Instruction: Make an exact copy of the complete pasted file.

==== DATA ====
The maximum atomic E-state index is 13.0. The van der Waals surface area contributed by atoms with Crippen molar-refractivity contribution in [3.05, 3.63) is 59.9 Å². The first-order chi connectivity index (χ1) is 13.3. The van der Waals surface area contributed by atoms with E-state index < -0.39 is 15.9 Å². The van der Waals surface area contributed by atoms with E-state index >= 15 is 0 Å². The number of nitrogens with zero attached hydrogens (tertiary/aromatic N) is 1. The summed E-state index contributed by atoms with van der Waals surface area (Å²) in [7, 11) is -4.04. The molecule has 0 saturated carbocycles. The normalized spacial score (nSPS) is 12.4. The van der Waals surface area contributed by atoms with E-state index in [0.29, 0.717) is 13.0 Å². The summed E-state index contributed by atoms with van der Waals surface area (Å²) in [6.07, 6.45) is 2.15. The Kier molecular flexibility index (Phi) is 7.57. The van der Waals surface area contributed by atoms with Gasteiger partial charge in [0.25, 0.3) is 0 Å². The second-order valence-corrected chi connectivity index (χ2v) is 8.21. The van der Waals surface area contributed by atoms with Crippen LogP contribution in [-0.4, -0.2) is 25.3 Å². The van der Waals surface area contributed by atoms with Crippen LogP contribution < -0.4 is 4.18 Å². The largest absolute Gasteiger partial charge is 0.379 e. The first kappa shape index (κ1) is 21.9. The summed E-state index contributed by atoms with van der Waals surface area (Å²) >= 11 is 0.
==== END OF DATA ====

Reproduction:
The maximum atomic E-state index is 13.0. The van der Waals surface area contributed by atoms with Crippen molar-refractivity contribution in [3.05, 3.63) is 59.9 Å². The first-order chi connectivity index (χ1) is 13.3. The van der Waals surface area contributed by atoms with E-state index < -0.39 is 15.9 Å². The van der Waals surface area contributed by atoms with E-state index >= 15 is 0 Å². The number of nitrogens with zero attached hydrogens (tertiary/aromatic N) is 1. The summed E-state index contributed by atoms with van der Waals surface area (Å²) in [7, 11) is -4.04. The molecule has 0 saturated carbocycles. The normalized spacial score (nSPS) is 12.4. The van der Waals surface area contributed by atoms with E-state index in [0.29, 0.717) is 13.0 Å². The summed E-state index contributed by atoms with van der Waals surface area (Å²) in [6.07, 6.45) is 2.15. The Kier molecular flexibility index (Phi) is 7.57. The van der Waals surface area contributed by atoms with Gasteiger partial charge in [0.25, 0.3) is 0 Å². The second-order valence-corrected chi connectivity index (χ2v) is 8.21. The van der Waals surface area contributed by atoms with Crippen LogP contribution in [-0.4, -0.2) is 25.3 Å². The van der Waals surface area contributed by atoms with Crippen LogP contribution < -0.4 is 4.18 Å². The largest absolute Gasteiger partial charge is 0.379 e. The first kappa shape index (κ1) is 21.9. The summed E-state index contributed by atoms with van der Waals surface area (Å²) >= 11 is 0.